Tag Archives: industrial construction
Royson James – Toronto Star
We are all guilty of it, some more than others. Running down our city, that is.
A columnist who makes the mistake of citing some of Toronto’s positive virtues is bound to get a reader response pointing to a deficiency. It’s a natural reflex, yes, though one that seems to find succor in expansive numbers across the region.
“Maybe we are like Woody Allen’s movie persona — too neurotically self-critical,” says David Naylor, president of the University of Toronto.
In a speech last month to the Toronto Board of Trade, calling on Torontonians to “get over ourselves” and start celebrating the “remarkable municipalities that together make up the Toronto metropolitan region,” Naylor terms this self-deprecation as “chronic hypochondriasis,” a fixation on illness.
It doesn’t help when your political leaders — the ones who, by definition, are expected to be the biggest boosters — turn out to be the biggest busters of a city’s pride.
For more than a year, Torontonians have been bombarded with messages that the city is a fiscal basket case. Waste is everywhere. Taxes are evil — and too high. And it’s essential to take the axe to social, community, cultural and artistic services as they may be “nice to haves.” Haven’t you heard what’s happening in Greece?
Our economic indicators suggest this is gross fear-mongering. The latest report, out now, shows a positive outlook in every indicator for the City of Toronto proper. For example:
• The seasonally adjusted unemployment rate fell to 8.8% in March (above the rest of Canada, but trending downward). Some 27,000 more people are employed in the city than a year ago.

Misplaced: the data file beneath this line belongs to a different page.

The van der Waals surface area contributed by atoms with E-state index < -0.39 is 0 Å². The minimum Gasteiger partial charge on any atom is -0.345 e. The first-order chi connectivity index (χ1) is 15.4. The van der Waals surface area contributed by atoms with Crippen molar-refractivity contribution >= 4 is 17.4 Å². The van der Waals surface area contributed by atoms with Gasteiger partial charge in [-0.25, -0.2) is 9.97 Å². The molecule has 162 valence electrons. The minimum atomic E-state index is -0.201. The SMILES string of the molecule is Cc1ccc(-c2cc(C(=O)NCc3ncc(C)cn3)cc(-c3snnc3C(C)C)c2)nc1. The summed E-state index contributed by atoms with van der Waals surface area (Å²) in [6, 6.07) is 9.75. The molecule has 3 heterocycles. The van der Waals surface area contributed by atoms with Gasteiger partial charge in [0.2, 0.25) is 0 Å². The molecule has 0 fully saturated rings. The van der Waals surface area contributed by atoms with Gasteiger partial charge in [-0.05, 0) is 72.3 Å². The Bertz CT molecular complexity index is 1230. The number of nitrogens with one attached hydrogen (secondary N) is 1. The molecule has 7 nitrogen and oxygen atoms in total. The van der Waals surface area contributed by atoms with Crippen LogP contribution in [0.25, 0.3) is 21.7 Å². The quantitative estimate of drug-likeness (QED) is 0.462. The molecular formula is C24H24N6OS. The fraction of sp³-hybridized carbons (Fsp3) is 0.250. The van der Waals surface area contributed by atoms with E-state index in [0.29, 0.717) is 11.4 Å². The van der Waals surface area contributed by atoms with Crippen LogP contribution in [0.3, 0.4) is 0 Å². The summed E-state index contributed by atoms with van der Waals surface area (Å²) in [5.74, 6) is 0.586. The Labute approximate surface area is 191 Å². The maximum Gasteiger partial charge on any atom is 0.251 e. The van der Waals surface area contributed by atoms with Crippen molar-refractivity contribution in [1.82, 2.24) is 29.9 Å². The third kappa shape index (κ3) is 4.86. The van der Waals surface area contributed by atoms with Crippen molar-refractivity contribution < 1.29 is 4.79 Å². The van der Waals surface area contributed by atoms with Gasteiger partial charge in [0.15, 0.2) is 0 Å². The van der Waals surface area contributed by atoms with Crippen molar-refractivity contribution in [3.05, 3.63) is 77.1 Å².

• Toronto continues to lead all North American cities or city regions in the number of high-rise construction projects (185), more than Mexico City (88) and New York (85) combined. And they are not just condos. Donald Trump officially opened his luxury hotel Monday; commercial activity is up; industrial construction is strong; and institutional buildings continue to rise.
• The city’s value of building permits was $720 million in February, galloping ahead of last year, and higher than the combined numbers across the 905 region.
• Office vacancy rates have been trending downwards for two years and now stands at 5.5%, even as a number of large downtown office buildings open up.
• If you’ve heard that new immigrants are bypassing Toronto for better prospects out west, look at the numbers again. Almost four in 10 choose the GTA, one in five coming to the 416 area.
Comment: Over 100,000 people move to Toronto from other countries, every year. There is a reason they come here.
• And a huge number of people find city life attractive. About 45% of all housing starts in the Toronto region are in the city proper.
• Google is opening its Canadian headquarters on Richmond St. W. Coca-Cola Canada’s new HQ is coming to King St. E. And everywhere you look, the potential here is great.
Speaking to the board of trade, Naylor listed the city’s virtues. Spreading it across the entire metropolitan region, he reminded his listeners that Toronto is top ranked in Canada for entrepreneurship, the health sector, food and beverage sector, manufacturing, financial services, information and communication technologies, the culture and creative sector, legal services, cultural diversity, share of top-100 startups in Canada, innovation and the like.
Comment: Aren’t we the centre of the app development world?
Internationally, Toronto is ranked lowest in risk for employers, second in opportunity and as “smart city on the planet;” third for quality of life; fourth for innovation, livability, rates of entrepreneurship and as a “city of the future;” sixth in business competitiveness, 10th as a finance centre; and way down the ladder (59th) as an expensive city.
“Put simply, we are good at everything because we are good at everything,” said Naylor.
Contact the Jeffrey Team for more information – 416−388−1960
Laurin & Natalie Jeffrey are Toronto Realtors with Century 21 Regal Realty.
They did not write these articles, they just reproduce them here for people
who are interested in Toronto real estate. They do not work for any builders.